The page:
Terry D. Hargrave, following Carl Whitaker, calls the intimate community between a wife and husband “us-ness.” A third entity is formed in every relationship; it is the dynamic between the two individuals in the relationship, and it is a crucial component of identify formation even for adults. We are defined as people by the relationships to which we commit ourselves. Our therapeutic culture, as Kipnis shows, is obsessed with individual happiness and satisfaction. While having a distinct individuality is a crucial component of healthy personhood, participation in community is equally important. Martin Buber believed that in the dynamic interaction between “I” and “Thou,” my true self is revealed, and I become aware of who I am in the mirror of our relationship (Hargrave 11). Intimacy makes self-awareness possible; moreover, it shapes the self and causes it to grow (Hargrave 11). We are fundamentally incomplete and incoherent until we find our place within a community – which is a network of relationships rooted in a particular place and time. As much as our sinful selves pull against the restrictions and sacrifices of sustained relationships, we will never be who God meant for us to be as individuals apart from sustained commitment to community.

These ideas about relationships do not only apply to marriage; they pertain to any signficant relationship between human beings. Yet they are particularly relevant to marriage, because marriage can be the most intimate of all human relationships when it is protected by a firm covenant. It is within marriage that people have the most dramatic opportunities to build character and the most profound encounters with “Otherness” that human interactions can provide. Kipnis’ book barely hints at the spiritual and metaphysical possibilities folded within the seeming drudgery of married life, perhaps because her own view excludes God, dismissing the divine being as a human conception created to satisfy a twisted human need for emotional subjugation (Kipnis 94). No wonder Kipnis associates love with emptiness (Kipnis 195). She has idealized a form of love that is completely lacking in metaphysical curiosity or moral ambition. She disdains the “work” that marriage requires, but is there any realm of human experience where meaning and purpose are separable from effort and loyalty? No. As Ursula K. LeGuin writes in the science fiction novel The Dispossessed, “If you evade suffering you also evade the chance of joy. Pleasure you may get, or pleasures, but you will not be fulfilled [. . . .] It is not until an act occurs within the landscape of the past and the future that it is a human act. Loyalty, which asserts the continuity of past and future, binding time into a whole, is the root of human strength; there is no good to be done without it” (Le Guin 335).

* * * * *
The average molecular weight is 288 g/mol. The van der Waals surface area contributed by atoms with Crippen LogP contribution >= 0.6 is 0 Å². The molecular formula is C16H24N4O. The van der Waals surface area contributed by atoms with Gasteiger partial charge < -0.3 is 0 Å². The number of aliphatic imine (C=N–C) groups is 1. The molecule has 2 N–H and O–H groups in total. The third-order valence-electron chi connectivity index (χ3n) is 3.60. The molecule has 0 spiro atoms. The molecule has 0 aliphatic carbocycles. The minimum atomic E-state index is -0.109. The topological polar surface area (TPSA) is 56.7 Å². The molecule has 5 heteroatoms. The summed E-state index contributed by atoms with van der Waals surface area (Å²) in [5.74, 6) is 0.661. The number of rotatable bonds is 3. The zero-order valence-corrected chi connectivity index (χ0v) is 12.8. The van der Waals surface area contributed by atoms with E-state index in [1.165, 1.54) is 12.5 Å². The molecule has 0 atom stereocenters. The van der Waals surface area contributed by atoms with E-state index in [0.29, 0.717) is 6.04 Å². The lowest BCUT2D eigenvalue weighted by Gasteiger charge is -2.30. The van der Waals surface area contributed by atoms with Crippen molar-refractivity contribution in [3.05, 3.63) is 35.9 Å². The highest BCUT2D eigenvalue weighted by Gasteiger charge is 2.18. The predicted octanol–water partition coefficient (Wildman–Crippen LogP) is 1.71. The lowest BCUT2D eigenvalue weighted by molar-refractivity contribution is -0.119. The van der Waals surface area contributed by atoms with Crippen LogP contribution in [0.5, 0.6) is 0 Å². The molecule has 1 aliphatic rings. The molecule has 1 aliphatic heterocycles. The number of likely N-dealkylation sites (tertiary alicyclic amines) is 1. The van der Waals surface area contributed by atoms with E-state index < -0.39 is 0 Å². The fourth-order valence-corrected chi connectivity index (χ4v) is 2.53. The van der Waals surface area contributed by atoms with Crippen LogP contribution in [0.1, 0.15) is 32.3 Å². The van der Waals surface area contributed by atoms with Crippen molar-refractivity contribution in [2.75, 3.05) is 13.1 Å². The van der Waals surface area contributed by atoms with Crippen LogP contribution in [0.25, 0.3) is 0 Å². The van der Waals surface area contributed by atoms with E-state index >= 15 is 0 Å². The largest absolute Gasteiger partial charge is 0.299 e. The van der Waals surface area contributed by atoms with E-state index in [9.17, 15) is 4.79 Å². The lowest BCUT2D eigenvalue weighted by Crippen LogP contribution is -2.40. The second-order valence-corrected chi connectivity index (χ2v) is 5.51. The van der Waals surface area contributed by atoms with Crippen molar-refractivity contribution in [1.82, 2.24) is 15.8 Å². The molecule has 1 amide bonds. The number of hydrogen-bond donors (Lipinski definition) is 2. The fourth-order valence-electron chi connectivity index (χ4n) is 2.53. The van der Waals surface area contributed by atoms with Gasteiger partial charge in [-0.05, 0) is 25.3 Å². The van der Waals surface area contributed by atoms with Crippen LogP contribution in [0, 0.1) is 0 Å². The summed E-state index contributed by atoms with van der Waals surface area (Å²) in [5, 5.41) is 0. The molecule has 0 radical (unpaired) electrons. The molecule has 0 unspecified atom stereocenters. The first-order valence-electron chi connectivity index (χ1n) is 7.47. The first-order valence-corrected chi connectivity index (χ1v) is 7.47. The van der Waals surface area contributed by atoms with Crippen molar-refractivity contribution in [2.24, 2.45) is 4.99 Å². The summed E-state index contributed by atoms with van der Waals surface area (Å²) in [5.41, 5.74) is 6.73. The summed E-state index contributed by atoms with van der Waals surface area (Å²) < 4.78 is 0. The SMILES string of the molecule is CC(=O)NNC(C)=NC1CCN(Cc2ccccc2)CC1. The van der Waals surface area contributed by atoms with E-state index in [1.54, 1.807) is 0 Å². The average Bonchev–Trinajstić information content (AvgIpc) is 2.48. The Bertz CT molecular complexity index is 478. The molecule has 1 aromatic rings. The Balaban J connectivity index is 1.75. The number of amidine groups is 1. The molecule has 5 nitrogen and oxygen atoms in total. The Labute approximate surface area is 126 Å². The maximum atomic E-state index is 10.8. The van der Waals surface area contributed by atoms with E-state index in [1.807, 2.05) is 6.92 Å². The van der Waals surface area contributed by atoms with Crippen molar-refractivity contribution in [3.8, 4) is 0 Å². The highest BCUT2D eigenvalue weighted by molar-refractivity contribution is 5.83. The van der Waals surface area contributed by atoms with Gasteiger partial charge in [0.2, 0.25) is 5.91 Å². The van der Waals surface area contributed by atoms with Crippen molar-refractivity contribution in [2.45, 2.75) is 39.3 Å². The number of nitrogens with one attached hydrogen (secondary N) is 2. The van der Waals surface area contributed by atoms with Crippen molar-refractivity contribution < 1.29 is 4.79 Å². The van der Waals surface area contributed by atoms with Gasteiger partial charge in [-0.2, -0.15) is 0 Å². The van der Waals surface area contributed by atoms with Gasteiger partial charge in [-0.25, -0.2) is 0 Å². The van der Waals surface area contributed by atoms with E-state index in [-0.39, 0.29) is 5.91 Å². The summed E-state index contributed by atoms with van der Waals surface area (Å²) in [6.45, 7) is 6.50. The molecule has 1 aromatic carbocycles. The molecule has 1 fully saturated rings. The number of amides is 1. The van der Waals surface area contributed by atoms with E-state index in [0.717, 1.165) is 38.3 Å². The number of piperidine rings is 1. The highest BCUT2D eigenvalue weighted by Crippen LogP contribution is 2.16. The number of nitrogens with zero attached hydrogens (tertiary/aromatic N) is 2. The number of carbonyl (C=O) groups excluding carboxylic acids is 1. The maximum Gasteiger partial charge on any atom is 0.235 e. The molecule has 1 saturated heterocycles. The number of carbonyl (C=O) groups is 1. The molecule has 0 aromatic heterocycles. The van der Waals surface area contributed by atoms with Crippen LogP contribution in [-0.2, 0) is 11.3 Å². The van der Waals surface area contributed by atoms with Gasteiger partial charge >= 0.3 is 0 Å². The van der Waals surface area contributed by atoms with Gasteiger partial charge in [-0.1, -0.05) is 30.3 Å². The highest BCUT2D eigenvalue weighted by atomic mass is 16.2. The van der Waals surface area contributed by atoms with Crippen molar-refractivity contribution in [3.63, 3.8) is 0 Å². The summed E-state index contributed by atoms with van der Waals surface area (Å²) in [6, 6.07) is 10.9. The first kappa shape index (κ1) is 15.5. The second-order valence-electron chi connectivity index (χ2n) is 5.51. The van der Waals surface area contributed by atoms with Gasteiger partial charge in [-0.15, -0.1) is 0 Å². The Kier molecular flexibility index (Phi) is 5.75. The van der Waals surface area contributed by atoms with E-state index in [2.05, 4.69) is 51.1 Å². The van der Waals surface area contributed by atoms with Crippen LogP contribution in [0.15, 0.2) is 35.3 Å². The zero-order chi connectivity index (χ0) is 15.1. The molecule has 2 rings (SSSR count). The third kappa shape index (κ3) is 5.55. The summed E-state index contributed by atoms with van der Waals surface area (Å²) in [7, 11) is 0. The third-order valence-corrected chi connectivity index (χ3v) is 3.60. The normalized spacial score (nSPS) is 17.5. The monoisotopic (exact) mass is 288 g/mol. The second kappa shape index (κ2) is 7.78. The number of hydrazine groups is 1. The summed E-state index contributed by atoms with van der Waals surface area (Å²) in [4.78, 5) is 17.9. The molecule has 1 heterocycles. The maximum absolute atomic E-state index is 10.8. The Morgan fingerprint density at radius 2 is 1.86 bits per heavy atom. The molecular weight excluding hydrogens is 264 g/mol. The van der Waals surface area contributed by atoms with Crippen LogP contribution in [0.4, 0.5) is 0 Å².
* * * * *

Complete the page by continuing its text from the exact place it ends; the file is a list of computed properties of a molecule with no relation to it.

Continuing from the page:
As Christians, we believe that God has called us to live our lives as testimonies to his holiness and faithfulness as an act of worship (Lee, Lecture). Therefore, as Cameron Lee says, “while marriage has an important place in the created order, in the church, the redemption of marriage is taken up in the larger task of embodying the reality of sanctification in all relationships” (Lee, Lecture 1), Leaders in the church must encourage fellow Christ-followers to see all of their relationships as opportunties for personal growth and proper worship of God.

How can we do this? The first step is to teach a truly Christian view of relationships and marriage in our Christian communities. Too many Christ-followes are confused by the “unconstrained individualism” and misguided notions about romantic love and “soul-mates” that Laura Kipnis’ book considers. We need a deeper and richer understanding of God’s purpose for human relationships and marriage in particular. But we should not stop with good theological teaching. Leaders must take seriously the reality of human sin, and recognize the valuable resources available that guide people in the practice of virtue in their relationships. Just because someone is a Christian does not mean they know how to be a faithful husband or wife, or even that they understand why it is important. As Teresa Adams, a PAIRS therapist, writes: “PAIRS exposes the perfectionistic myth that we should naturally know how to have good relationships” (DeMaria and Hannah 175). Although, as Blaine J. Fowers notes, learning more effective techniques for relating to one another is not the the cure-all to relationship problems (Fowers 104), the deep-rooted reality of human sin makes marriage-preparation, maintenance, and enrichment programs necessary. We become faithful as we live in faithfulness. In the same way, we become lovers as we practice love. As the PAIRS program teaches, “couples must practice the skills of a loving relationship in order to have one” (DeMaria and Hannah 95). While only God can transform the human heart, God works through human relationships and communities. Our churches serve as communities in which smaller communities – couples and individuals – can learn how to find stability, security, and sincerity in their intimate relationships (Hargrave) while growing as individuals and as committed community members.